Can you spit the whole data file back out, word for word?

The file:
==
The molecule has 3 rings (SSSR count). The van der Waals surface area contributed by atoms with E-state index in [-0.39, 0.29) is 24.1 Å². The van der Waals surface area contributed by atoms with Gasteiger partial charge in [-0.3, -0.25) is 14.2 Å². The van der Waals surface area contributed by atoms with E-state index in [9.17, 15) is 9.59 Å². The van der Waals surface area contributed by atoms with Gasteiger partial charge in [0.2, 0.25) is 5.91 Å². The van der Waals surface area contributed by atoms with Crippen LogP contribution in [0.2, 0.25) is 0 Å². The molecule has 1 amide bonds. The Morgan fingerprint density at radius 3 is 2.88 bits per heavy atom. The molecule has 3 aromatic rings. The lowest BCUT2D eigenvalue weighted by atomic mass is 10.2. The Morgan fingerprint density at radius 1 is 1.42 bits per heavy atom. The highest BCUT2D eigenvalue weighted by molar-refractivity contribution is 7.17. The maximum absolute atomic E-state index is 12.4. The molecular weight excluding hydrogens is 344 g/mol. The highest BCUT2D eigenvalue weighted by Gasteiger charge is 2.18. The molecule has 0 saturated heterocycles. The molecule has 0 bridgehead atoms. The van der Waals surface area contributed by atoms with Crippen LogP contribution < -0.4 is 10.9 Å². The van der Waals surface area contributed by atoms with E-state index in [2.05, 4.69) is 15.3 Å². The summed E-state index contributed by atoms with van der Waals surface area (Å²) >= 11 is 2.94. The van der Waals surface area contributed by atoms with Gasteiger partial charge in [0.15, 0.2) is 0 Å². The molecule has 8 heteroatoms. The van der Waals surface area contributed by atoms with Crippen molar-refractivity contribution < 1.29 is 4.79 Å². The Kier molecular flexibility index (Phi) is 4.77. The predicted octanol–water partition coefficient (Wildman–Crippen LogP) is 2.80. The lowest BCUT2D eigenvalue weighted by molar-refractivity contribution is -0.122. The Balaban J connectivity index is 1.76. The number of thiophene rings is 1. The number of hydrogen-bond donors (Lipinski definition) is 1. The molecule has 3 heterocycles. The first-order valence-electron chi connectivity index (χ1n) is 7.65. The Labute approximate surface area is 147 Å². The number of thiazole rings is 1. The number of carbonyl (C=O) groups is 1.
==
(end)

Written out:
The molecule has 3 rings (SSSR count). The van der Waals surface area contributed by atoms with E-state index in [-0.39, 0.29) is 24.1 Å². The van der Waals surface area contributed by atoms with Gasteiger partial charge in [-0.3, -0.25) is 14.2 Å². The van der Waals surface area contributed by atoms with E-state index in [9.17, 15) is 9.59 Å². The van der Waals surface area contributed by atoms with Gasteiger partial charge in [0.2, 0.25) is 5.91 Å². The van der Waals surface area contributed by atoms with Crippen LogP contribution in [0.2, 0.25) is 0 Å². The molecule has 1 amide bonds. The Morgan fingerprint density at radius 3 is 2.88 bits per heavy atom. The molecule has 3 aromatic rings. The lowest BCUT2D eigenvalue weighted by atomic mass is 10.2. The Morgan fingerprint density at radius 1 is 1.42 bits per heavy atom. The highest BCUT2D eigenvalue weighted by molar-refractivity contribution is 7.17. The maximum absolute atomic E-state index is 12.4. The molecular weight excluding hydrogens is 344 g/mol. The highest BCUT2D eigenvalue weighted by Gasteiger charge is 2.18. The molecule has 0 saturated heterocycles. The molecule has 0 bridgehead atoms. The van der Waals surface area contributed by atoms with Crippen LogP contribution < -0.4 is 10.9 Å². The van der Waals surface area contributed by atoms with E-state index in [2.05, 4.69) is 15.3 Å². The summed E-state index contributed by atoms with van der Waals surface area (Å²) >= 11 is 2.94. The van der Waals surface area contributed by atoms with Gasteiger partial charge in [0.15, 0.2) is 0 Å². The molecule has 8 heteroatoms. The van der Waals surface area contributed by atoms with Crippen molar-refractivity contribution < 1.29 is 4.79 Å². The Kier molecular flexibility index (Phi) is 4.77. The predicted octanol–water partition coefficient (Wildman–Crippen LogP) is 2.80. The lowest BCUT2D eigenvalue weighted by molar-refractivity contribution is -0.122. The Balaban J connectivity index is 1.76. The number of thiophene rings is 1. The number of hydrogen-bond donors (Lipinski definition) is 1. The molecule has 3 heterocycles. The first-order valence-electron chi connectivity index (χ1n) is 7.65. The Labute approximate surface area is 147 Å². The number of thiazole rings is 1. The number of carbonyl (C=O) groups is 1.